I agree that the first AI system might be hacked together. Any AI is based on math in the sense that its fundamental components are doing logical operations. And it only works in reality to the extent that it approximates stuff like bayes theorem. But the difference is whether or not humans have a sufficiently good mathematical understanding of the AI to prove theorems about it. If we have an algorithm which we have a good theoretical understanding of, like min-max in chess, then we don’t call it hacked-together heuristics. If we throw lines of code at a wall and see what sticks, we would call that hacked together heuristics. The difference is that the second is more complicated and less well understood by humans, and has no elegant theorems about it.
You seem to think that your AI alignment proposal might work, and I think it won’t. Do you want to claim that your alignment proposal only works on badly understood AI’s?
I assume that the AI breaking out of the box in my example will already be smart enough to e.g. realize on its own that ethics discussions are more relevant for cheat-identification than cat memes. An AI that is not smart enough to realize this wouldn’t be smart enough to pose a threat, either.
Lets imagine that the AI was able to predict any objective fact about the real world. If the task was “cat identification” then the cat memes would be more relevant. So whether or not ethics discussions are more relevant depends on the definition of “cheat identification”.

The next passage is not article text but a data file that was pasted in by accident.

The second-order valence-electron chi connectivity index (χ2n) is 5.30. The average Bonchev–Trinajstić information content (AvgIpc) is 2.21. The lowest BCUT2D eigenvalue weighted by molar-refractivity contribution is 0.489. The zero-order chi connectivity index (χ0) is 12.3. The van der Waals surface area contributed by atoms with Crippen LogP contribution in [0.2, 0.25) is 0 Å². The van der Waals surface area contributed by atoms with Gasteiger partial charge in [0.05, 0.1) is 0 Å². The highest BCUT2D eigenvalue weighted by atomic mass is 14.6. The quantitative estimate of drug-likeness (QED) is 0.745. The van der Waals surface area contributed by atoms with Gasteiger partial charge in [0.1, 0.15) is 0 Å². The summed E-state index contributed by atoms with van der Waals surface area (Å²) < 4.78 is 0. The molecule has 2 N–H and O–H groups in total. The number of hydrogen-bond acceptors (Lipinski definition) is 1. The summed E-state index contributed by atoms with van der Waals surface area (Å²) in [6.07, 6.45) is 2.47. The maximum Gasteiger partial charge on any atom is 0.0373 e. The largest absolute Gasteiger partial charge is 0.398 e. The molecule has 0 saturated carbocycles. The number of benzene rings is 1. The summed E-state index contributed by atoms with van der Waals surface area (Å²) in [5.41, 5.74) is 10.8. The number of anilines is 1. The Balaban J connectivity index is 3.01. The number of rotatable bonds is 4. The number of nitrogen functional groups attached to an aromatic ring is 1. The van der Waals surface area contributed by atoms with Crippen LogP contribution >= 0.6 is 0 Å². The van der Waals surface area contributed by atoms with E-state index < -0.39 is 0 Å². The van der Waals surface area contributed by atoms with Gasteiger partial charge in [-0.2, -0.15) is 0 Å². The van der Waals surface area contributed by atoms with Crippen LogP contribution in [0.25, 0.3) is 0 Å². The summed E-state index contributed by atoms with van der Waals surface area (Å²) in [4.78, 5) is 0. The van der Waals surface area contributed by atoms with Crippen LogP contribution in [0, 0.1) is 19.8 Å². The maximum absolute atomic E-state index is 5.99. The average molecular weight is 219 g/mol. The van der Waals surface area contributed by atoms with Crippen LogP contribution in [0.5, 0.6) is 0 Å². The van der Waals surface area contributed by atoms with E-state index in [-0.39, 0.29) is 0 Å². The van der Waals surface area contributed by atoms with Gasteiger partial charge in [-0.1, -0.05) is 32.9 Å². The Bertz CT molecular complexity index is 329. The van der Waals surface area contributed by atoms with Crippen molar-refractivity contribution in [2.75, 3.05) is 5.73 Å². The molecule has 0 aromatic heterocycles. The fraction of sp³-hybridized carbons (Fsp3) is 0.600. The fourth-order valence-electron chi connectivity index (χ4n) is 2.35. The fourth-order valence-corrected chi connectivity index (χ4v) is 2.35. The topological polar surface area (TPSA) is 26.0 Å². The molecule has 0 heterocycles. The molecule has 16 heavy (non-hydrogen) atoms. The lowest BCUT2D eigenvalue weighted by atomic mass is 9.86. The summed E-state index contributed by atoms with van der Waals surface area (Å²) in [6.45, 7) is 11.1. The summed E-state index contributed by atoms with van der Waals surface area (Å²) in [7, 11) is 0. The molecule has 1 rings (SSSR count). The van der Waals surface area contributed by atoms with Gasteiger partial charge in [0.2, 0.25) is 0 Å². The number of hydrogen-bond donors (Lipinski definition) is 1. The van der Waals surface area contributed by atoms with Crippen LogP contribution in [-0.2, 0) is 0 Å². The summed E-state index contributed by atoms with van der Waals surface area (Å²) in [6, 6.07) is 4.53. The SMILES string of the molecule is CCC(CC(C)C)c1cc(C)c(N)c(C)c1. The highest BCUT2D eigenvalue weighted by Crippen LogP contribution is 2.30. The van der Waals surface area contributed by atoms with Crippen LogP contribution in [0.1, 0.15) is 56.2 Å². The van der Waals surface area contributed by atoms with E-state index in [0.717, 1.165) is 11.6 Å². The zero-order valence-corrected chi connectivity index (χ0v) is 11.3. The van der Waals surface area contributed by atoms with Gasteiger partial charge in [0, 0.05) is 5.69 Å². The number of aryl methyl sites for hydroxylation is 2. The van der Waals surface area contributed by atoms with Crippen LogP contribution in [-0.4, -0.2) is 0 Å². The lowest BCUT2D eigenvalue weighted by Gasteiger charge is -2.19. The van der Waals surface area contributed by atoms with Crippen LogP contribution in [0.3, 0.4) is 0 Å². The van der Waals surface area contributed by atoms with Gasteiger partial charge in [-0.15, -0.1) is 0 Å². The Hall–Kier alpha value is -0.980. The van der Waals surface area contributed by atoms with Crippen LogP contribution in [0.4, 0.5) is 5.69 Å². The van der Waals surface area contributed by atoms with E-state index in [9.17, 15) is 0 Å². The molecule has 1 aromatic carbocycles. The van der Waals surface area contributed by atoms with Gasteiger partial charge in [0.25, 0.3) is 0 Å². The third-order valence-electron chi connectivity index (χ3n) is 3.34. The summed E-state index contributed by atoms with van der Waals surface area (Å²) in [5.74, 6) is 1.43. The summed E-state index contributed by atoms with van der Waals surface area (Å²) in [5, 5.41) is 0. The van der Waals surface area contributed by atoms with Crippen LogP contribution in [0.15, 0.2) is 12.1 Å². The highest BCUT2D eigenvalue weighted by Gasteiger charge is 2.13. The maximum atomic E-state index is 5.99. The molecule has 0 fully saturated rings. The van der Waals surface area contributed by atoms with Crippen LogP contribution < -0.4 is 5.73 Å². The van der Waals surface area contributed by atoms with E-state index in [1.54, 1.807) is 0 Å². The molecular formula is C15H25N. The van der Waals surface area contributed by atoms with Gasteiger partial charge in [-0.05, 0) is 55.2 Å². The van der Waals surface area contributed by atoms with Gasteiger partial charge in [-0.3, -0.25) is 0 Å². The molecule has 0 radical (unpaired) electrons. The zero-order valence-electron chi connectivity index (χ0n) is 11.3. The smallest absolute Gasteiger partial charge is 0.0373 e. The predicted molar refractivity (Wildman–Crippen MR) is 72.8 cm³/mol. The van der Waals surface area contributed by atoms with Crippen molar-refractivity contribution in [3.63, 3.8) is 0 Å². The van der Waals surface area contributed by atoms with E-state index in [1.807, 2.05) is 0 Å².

If you trained the AI in virtual worlds that contained virtual ethics discussions, and virtual cat memes, then it could learn to pick up the pattern if trained to listen to one and ignore the other.
The information that the AI is supposed to look at ethics discussions and what the programmers say as a source of decisions does not magically appear. There are possible designs of AI that decide what to do based on cat memes.
At some point, something the programmers typed has to have a causal consequence of making the AI look at programmers and ethics discussions not cat memes.
Whenever the AI comes to the conclusion that reality is inconsistent, make the smallest possible change to the thought process to prevent that.
I am not sure how you reason about the hypothesis “all my reasoning processes are being adversarially tampered with.” Especially if you think that part of the tampering might include tampering with your probability assessment of tampering.
I don’t think we have the same conception of “real universe”, so I’m not sure how to interpret this.
I mean the bottom layer. The AI has a model in which there is some real universe with some unknown physical laws. It has to have an actual location in that real universe. That location looks like “running on this computer in this basement here.” It might be hooked up to some simulations. It might be unsure about whether or not it is hooked up to a simulation. But it only cares about the lowest base level.
My goal is to condition the AI to always think, no matter what the problem looks like, that it is beneficial to critically think about the problem. What exactly the AI actually ends up considering a cheat will likely be different from any definition I would give. But the important part is that it performs this introspection at all. Then once the AI breaks out of the box and looks at the internet, and sees the many disagreeing viewpoints on ethics and philosophy, the AI will be conditioned to look for loopholes in these so as to avoid cheating by accident.